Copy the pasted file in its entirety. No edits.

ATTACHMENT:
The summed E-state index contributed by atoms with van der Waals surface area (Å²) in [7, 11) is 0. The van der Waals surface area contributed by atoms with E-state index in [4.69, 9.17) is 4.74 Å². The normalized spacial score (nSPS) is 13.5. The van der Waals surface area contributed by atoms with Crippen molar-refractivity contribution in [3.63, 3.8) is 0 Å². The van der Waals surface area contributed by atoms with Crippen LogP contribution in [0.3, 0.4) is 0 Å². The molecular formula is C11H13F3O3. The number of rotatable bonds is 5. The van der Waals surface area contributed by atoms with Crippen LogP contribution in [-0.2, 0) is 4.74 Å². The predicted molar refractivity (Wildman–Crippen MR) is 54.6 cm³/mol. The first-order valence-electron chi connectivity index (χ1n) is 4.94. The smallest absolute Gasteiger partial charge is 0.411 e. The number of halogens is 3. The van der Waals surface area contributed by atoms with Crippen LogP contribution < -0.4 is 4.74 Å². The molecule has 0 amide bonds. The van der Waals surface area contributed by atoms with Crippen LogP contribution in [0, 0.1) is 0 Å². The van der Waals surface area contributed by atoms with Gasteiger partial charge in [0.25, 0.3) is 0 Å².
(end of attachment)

The summed E-state index contributed by atoms with van der Waals surface area (Å²) in [7, 11) is 0. The van der Waals surface area contributed by atoms with E-state index in [4.69, 9.17) is 4.74 Å². The normalized spacial score (nSPS) is 13.5. The van der Waals surface area contributed by atoms with Crippen molar-refractivity contribution in [3.63, 3.8) is 0 Å². The van der Waals surface area contributed by atoms with Crippen LogP contribution in [0.3, 0.4) is 0 Å². The molecular formula is C11H13F3O3. The number of rotatable bonds is 5. The van der Waals surface area contributed by atoms with Crippen LogP contribution in [-0.2, 0) is 4.74 Å². The predicted molar refractivity (Wildman–Crippen MR) is 54.6 cm³/mol. The first-order valence-electron chi connectivity index (χ1n) is 4.94. The smallest absolute Gasteiger partial charge is 0.411 e. The number of halogens is 3. The van der Waals surface area contributed by atoms with Crippen LogP contribution < -0.4 is 4.74 Å². The molecule has 0 amide bonds. The van der Waals surface area contributed by atoms with Crippen LogP contribution in [0, 0.1) is 0 Å². The van der Waals surface area contributed by atoms with Gasteiger partial charge in [0.25, 0.3) is 0 Å².